Now shift either one a bit (10 deg, to make it clearer) to the left (or right). You have a lag/lead in the phase. No take a _close_ look on what's happening. On the raising slope, you have a positive difference in voltage, in the falling slope you have a negative difference. Where's your power going now? On the raising slope you feed, in the falling slope you sink. Right, in the drain. To make a contribution to the net, you need a postive voltage difference all the time. You get this, when you are exactly in pase and have a higher voltage than the net.
read as an overexaggeration of your "out of pahse theory"
Before you start nitpicking about "higher and lower voltage", replace it with sinking and sourcing current, if it helps.
Nick
Reply to
Nick Müller
This proposed concept makes absolutely no sense to me. Alternating current isn't the same as battery charging, which is sorta what is implied by "leading the phase" and "pumping power into". Leading the phase by 5%, for example, also means that it's lagging by 95%. Differences in potential that will be present, will have the effect of loads.
The way more power is available is that the output current capacity of the "grid" is increased by adding more parallel precisely-in-phase current sources. I would think that it's highly likely that special equipment is used to synchronize the phase and frequency of a generator's output before the contacts close.
A mismatch in phase or frequency should be avoided, not intentionally induced. Mismatches will cause dramatic currents due to differences in potentials.
The out-of-phase reaction can be observed when parallel connecting the secondary windings of a dual-secondary power transformer. The out-of-phase current is maximum opposed currents. This test is best done with a test lamp to avoid destruction of the transformer.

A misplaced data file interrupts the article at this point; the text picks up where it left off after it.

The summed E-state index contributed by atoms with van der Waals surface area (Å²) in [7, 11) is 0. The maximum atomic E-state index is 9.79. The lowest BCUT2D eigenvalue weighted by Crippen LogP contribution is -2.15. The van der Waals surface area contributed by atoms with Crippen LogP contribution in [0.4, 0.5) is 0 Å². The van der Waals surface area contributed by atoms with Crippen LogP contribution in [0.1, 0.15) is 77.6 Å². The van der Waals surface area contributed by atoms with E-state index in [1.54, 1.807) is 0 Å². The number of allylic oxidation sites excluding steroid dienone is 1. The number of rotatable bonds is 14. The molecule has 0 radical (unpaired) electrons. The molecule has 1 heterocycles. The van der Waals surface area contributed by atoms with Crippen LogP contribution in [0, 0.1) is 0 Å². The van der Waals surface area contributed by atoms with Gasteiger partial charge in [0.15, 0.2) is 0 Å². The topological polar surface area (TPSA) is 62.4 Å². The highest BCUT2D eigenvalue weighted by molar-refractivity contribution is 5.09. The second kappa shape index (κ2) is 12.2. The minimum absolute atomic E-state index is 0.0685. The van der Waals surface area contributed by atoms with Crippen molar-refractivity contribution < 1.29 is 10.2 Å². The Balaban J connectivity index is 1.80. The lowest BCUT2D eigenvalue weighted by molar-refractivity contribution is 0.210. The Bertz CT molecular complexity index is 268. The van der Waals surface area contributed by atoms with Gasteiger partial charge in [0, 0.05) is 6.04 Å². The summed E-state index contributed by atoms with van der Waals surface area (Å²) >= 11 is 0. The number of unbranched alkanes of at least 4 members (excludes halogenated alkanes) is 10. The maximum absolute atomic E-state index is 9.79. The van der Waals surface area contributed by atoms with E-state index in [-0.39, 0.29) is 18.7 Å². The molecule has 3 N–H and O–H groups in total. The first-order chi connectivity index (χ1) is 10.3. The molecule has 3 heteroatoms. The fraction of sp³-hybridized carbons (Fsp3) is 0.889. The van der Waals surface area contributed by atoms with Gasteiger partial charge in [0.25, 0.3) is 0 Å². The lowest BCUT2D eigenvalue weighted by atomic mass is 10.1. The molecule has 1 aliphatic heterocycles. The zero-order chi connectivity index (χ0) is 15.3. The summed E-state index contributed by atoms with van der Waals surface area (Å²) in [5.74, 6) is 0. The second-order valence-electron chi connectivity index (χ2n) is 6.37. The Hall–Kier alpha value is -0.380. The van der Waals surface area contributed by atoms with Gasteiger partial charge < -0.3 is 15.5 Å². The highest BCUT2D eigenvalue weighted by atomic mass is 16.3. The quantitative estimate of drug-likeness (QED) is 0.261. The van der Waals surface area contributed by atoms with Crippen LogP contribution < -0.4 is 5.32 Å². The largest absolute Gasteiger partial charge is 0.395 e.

When the dual secondary windings are properly phased, the current capacity essentially doubles. For a transformer with dual 12V 5A secondaries, the output current capacity would be 10A. This same practice is followed when connecting secondary windings of separate transformers.
One would not attempt to parallel the output terminals of an individual 3-phase transformer for the same reasons. The out-of-phase currents would cause instant destruction of the transformer.
There isn't any practical reason to try to determine which phase leads, it's not relevent and has no meaning in AC power usage. In your home L1 and L2 are opposed, and that's not an indicator of which one occurs first in real time. The same with 3-phase, it's just the separation of the phases that gives it it's characteristics.
In working with either one in home or shop environments, load balancing is about the only important consideration, with safety being at the top of the list.
WB ............
Reply to
Wild Bill
I remembergong to a power station in Lancashire. They had a meter, presumably connected to the three phases of the mains grid and also to the three phases of the local generator. On the face of this meter was shown "Lead," "0," and "Lag."
When they had to run the local generator, they controlled its speed until the meter stopped rotating and only when it settled down at the "0" position would they operate the circuit-breaker to connect to the grid. As you say, if there were a severe error. it would result in breakers tripping out and general mayhem!
I don't know if this has any relevance to your problem, but I thought I might contribute it, anyawy.
G.H.Ireland
Reply to
Mr G H Ireland